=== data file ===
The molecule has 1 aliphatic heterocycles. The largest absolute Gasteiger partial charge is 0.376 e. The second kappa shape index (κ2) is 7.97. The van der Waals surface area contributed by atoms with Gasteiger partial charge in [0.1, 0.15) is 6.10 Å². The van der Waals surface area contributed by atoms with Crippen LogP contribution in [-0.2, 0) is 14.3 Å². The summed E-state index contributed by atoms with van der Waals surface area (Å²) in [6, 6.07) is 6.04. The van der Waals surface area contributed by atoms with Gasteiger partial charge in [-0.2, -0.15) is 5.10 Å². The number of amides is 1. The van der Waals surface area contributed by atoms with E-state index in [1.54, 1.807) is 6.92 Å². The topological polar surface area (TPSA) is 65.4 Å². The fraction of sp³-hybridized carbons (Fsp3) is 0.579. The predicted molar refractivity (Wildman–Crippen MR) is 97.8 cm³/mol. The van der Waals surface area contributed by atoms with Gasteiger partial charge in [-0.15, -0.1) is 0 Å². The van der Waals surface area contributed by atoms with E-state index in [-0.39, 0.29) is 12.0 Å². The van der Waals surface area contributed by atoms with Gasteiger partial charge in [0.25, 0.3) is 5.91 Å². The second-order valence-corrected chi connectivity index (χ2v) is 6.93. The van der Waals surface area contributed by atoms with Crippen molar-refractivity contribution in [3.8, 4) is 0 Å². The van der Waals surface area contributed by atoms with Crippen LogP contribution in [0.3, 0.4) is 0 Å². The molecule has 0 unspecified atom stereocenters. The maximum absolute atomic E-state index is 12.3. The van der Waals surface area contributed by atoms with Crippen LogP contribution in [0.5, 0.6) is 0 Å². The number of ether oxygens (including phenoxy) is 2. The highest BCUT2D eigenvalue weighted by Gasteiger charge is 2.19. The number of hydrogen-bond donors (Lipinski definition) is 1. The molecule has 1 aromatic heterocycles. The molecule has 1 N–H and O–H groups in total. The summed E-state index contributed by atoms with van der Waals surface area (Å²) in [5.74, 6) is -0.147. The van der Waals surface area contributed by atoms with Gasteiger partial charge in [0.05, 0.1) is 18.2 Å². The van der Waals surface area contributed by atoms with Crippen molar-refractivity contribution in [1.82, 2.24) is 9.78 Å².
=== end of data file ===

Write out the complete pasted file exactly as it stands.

The molecule has 1 aliphatic heterocycles. The largest absolute Gasteiger partial charge is 0.376 e. The second kappa shape index (κ2) is 7.97. The van der Waals surface area contributed by atoms with Gasteiger partial charge in [0.1, 0.15) is 6.10 Å². The van der Waals surface area contributed by atoms with Crippen LogP contribution in [-0.2, 0) is 14.3 Å². The summed E-state index contributed by atoms with van der Waals surface area (Å²) in [6, 6.07) is 6.04. The van der Waals surface area contributed by atoms with Gasteiger partial charge in [-0.2, -0.15) is 5.10 Å². The number of amides is 1. The van der Waals surface area contributed by atoms with E-state index in [1.54, 1.807) is 6.92 Å². The topological polar surface area (TPSA) is 65.4 Å². The fraction of sp³-hybridized carbons (Fsp3) is 0.579. The predicted molar refractivity (Wildman–Crippen MR) is 97.8 cm³/mol. The van der Waals surface area contributed by atoms with Gasteiger partial charge in [-0.15, -0.1) is 0 Å². The van der Waals surface area contributed by atoms with E-state index in [-0.39, 0.29) is 12.0 Å². The van der Waals surface area contributed by atoms with Gasteiger partial charge in [0.25, 0.3) is 5.91 Å². The second-order valence-corrected chi connectivity index (χ2v) is 6.93. The van der Waals surface area contributed by atoms with Crippen molar-refractivity contribution in [3.8, 4) is 0 Å². The van der Waals surface area contributed by atoms with Crippen LogP contribution in [0.3, 0.4) is 0 Å². The molecule has 0 unspecified atom stereocenters. The maximum absolute atomic E-state index is 12.3. The van der Waals surface area contributed by atoms with Crippen LogP contribution in [0.5, 0.6) is 0 Å². The number of ether oxygens (including phenoxy) is 2. The highest BCUT2D eigenvalue weighted by Gasteiger charge is 2.19. The number of hydrogen-bond donors (Lipinski definition) is 1. The molecule has 1 aromatic heterocycles. The molecule has 1 N–H and O–H groups in total. The summed E-state index contributed by atoms with van der Waals surface area (Å²) in [5.74, 6) is -0.147. The van der Waals surface area contributed by atoms with Gasteiger partial charge in [0.05, 0.1) is 18.2 Å². The van der Waals surface area contributed by atoms with Crippen molar-refractivity contribution in [1.82, 2.24) is 9.78 Å².